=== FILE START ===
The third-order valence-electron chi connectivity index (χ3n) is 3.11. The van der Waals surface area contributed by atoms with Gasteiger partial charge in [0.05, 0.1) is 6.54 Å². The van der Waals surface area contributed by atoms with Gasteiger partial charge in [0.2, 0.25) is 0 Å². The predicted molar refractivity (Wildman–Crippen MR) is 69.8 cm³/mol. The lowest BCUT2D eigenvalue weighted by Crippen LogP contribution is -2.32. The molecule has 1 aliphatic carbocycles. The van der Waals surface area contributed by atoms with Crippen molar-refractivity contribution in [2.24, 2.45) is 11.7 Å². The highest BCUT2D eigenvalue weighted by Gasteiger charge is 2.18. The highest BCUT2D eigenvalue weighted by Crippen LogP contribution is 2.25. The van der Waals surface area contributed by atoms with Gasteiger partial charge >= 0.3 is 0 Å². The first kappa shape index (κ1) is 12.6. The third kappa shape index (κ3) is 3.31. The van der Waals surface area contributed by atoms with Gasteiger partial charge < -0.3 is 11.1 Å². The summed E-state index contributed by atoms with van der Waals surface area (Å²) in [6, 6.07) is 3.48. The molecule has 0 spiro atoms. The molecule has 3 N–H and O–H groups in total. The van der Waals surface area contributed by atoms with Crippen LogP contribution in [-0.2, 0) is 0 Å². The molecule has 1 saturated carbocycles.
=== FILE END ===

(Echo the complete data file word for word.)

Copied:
The third-order valence-electron chi connectivity index (χ3n) is 3.11. The van der Waals surface area contributed by atoms with Gasteiger partial charge in [0.05, 0.1) is 6.54 Å². The van der Waals surface area contributed by atoms with Gasteiger partial charge in [0.2, 0.25) is 0 Å². The predicted molar refractivity (Wildman–Crippen MR) is 69.8 cm³/mol. The lowest BCUT2D eigenvalue weighted by Crippen LogP contribution is -2.32. The molecule has 1 aliphatic carbocycles. The van der Waals surface area contributed by atoms with Crippen molar-refractivity contribution in [2.24, 2.45) is 11.7 Å². The highest BCUT2D eigenvalue weighted by Gasteiger charge is 2.18. The highest BCUT2D eigenvalue weighted by Crippen LogP contribution is 2.25. The van der Waals surface area contributed by atoms with Gasteiger partial charge >= 0.3 is 0 Å². The first kappa shape index (κ1) is 12.6. The third kappa shape index (κ3) is 3.31. The van der Waals surface area contributed by atoms with Gasteiger partial charge < -0.3 is 11.1 Å². The summed E-state index contributed by atoms with van der Waals surface area (Å²) in [6, 6.07) is 3.48. The molecule has 0 spiro atoms. The molecule has 3 N–H and O–H groups in total. The van der Waals surface area contributed by atoms with Crippen LogP contribution in [-0.2, 0) is 0 Å². The molecule has 1 saturated carbocycles.